The despair of distraction

Photo by Max Böhme on Unsplash

“A very popular mode of protection is distraction. One limits attention to the critical bounds by constantly enthralling it with impressions. — Peter Zapffe, The Last Messiash

Life is a whirlwind of activity.

Why?

Why are we duty-bound to do something?

Because otherwise we’d die?

Possibly, but I think it’s more a case of distracting ourselves from the horror of life or at least the emptiness that can so often suffuse our very soul by not knowing why we’re here and what we’re supposed to do with a life that, whilst everyone calls a gift, isn’t one we asked for or had any say in creating — at least the conception part.

You might say that my take on things is way too bleak — possibly nihilistic (it’s certainly narcissistic) — but, the older I get, the more I realise how much of my life has been taken up with distraction for fear of finding myself desperately alone. I don’t mean in the sense that I didn’t have my family around me (forget my parents: they gave up on me a long time ago) but rather with no direction, purpose or anything of measure with which to hold my soul in rapture.

But of late, perhaps because of lockdown and not having much work, I’ve been driven to confront the rationale of my distraction-obsessed way of being, and as you can imagine, for a man in his 50s, I’ve been forced to ask myself:

what the hell was all that (i.e. life) about?

Not much I’m ashamed to say. Sure, I own a few things, have acquired a modicum of experience (not much wisdom) and have my immediate family, but the truth is I’ve not gone very far. In fact, arguably, I’m back in the same place as when I was 15, trying to work out what I was supposed to do with the rest of my life. It’s no different now, save I’ve no expectation of doing anything. I did for a while think I might throw my weight behind something to do with the climate change movement or upending the dominant cultural narrative but, again, I can see how easily these could or would become a distraction from the more relevant question (no, not the usual heteronormative “Why am I here?”), namely, what does a non-human planet look like? And I include my own birth in that reflection.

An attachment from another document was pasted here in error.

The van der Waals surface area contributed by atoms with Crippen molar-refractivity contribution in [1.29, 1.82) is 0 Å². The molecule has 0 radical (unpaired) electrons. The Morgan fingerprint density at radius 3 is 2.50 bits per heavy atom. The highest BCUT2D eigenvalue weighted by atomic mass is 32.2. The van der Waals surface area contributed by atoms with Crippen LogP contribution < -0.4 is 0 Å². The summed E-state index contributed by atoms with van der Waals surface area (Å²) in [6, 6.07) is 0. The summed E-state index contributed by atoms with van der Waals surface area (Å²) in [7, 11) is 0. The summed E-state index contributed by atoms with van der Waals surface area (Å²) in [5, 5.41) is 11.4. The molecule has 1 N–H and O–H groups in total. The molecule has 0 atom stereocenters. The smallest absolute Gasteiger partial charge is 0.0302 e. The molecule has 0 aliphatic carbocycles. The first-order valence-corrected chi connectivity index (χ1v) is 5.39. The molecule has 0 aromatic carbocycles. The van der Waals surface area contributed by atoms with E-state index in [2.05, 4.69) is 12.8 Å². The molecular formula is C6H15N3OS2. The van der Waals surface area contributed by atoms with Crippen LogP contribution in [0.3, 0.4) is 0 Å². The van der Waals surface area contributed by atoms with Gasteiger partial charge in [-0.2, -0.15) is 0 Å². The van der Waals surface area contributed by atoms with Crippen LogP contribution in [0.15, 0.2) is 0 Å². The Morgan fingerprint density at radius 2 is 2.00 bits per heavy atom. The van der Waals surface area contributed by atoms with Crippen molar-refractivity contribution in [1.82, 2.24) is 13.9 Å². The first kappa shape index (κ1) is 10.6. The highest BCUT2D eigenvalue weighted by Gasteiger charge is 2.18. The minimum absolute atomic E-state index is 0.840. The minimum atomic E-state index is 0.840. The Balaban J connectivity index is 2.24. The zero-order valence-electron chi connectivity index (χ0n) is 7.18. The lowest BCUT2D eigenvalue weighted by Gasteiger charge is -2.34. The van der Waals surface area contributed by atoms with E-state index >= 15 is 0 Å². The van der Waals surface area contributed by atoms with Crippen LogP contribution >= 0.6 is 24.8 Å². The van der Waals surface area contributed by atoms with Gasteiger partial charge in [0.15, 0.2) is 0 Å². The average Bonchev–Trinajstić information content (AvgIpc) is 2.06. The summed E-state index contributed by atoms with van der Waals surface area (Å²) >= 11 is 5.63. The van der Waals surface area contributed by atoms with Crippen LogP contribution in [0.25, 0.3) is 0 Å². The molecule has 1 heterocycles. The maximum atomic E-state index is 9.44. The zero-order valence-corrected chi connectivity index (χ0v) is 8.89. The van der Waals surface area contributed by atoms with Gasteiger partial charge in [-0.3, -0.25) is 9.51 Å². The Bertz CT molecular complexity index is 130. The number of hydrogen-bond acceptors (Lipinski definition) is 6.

In a sense, it’s a question with no answer unless that is I was to question everyone who’s ever been on their decision to keep the human DNA alive but then again, why do we have kids? Or more to the point, how did we not see that allowing (that’s the wrong word by I can’t think of a better one) billions of people to come into the world, driven on by the Capitalist Gods was going to end with our demise? And no, I don’t believe there’s a fix either for the climate catastrophe et al. or the world’s pro-natalist position. The reason? Well, there isn’t one but, and it’s conjecture I know, something feels desperately wrong with our genetic make-up that or we’ve become infected with Darwinian malware.

I realise, as I’ve so often said, that none of this really matters. One day, and one day soon, I won’t be here and my words, lest still my deeds won’t matter one iota. But in the meantime, I keep having to remind myself that I’m stuck to the wheel of temporal misfortune and I must be careful not to lose myself in another explosion of senseless activity in order to give some — any — meaning to what’s left of my life.

Take care,

— Julian

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